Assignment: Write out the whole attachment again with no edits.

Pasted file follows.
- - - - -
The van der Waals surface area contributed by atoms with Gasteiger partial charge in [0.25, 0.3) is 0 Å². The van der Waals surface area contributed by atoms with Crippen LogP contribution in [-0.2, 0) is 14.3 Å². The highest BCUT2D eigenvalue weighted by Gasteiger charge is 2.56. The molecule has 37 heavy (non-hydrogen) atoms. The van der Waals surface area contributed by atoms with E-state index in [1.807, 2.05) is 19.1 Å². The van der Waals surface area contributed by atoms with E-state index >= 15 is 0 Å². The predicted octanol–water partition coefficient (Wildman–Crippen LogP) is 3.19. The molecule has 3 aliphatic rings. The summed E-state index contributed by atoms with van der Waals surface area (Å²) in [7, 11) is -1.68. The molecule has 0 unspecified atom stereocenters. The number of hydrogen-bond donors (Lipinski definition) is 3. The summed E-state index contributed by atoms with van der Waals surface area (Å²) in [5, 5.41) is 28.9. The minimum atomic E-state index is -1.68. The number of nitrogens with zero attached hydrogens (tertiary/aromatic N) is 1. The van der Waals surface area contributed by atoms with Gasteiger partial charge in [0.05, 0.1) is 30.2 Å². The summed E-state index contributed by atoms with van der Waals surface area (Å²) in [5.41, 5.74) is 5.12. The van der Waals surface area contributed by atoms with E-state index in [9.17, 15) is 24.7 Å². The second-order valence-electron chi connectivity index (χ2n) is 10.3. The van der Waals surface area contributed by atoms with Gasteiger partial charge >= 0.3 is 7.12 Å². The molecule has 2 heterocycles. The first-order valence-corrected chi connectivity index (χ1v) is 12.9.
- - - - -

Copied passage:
The van der Waals surface area contributed by atoms with Gasteiger partial charge in [0.25, 0.3) is 0 Å². The van der Waals surface area contributed by atoms with Crippen LogP contribution in [-0.2, 0) is 14.3 Å². The highest BCUT2D eigenvalue weighted by Gasteiger charge is 2.56. The molecule has 37 heavy (non-hydrogen) atoms. The van der Waals surface area contributed by atoms with E-state index in [1.807, 2.05) is 19.1 Å². The van der Waals surface area contributed by atoms with E-state index >= 15 is 0 Å². The predicted octanol–water partition coefficient (Wildman–Crippen LogP) is 3.19. The molecule has 3 aliphatic rings. The summed E-state index contributed by atoms with van der Waals surface area (Å²) in [7, 11) is -1.68. The molecule has 0 unspecified atom stereocenters. The number of hydrogen-bond donors (Lipinski definition) is 3. The summed E-state index contributed by atoms with van der Waals surface area (Å²) in [5, 5.41) is 28.9. The minimum atomic E-state index is -1.68. The number of nitrogens with zero attached hydrogens (tertiary/aromatic N) is 1. The van der Waals surface area contributed by atoms with Gasteiger partial charge in [0.05, 0.1) is 30.2 Å². The summed E-state index contributed by atoms with van der Waals surface area (Å²) in [5.41, 5.74) is 5.12. The van der Waals surface area contributed by atoms with E-state index in [9.17, 15) is 24.7 Å². The second-order valence-electron chi connectivity index (χ2n) is 10.3. The van der Waals surface area contributed by atoms with Gasteiger partial charge >= 0.3 is 7.12 Å². The molecule has 2 heterocycles. The first-order valence-corrected chi connectivity index (χ1v) is 12.9.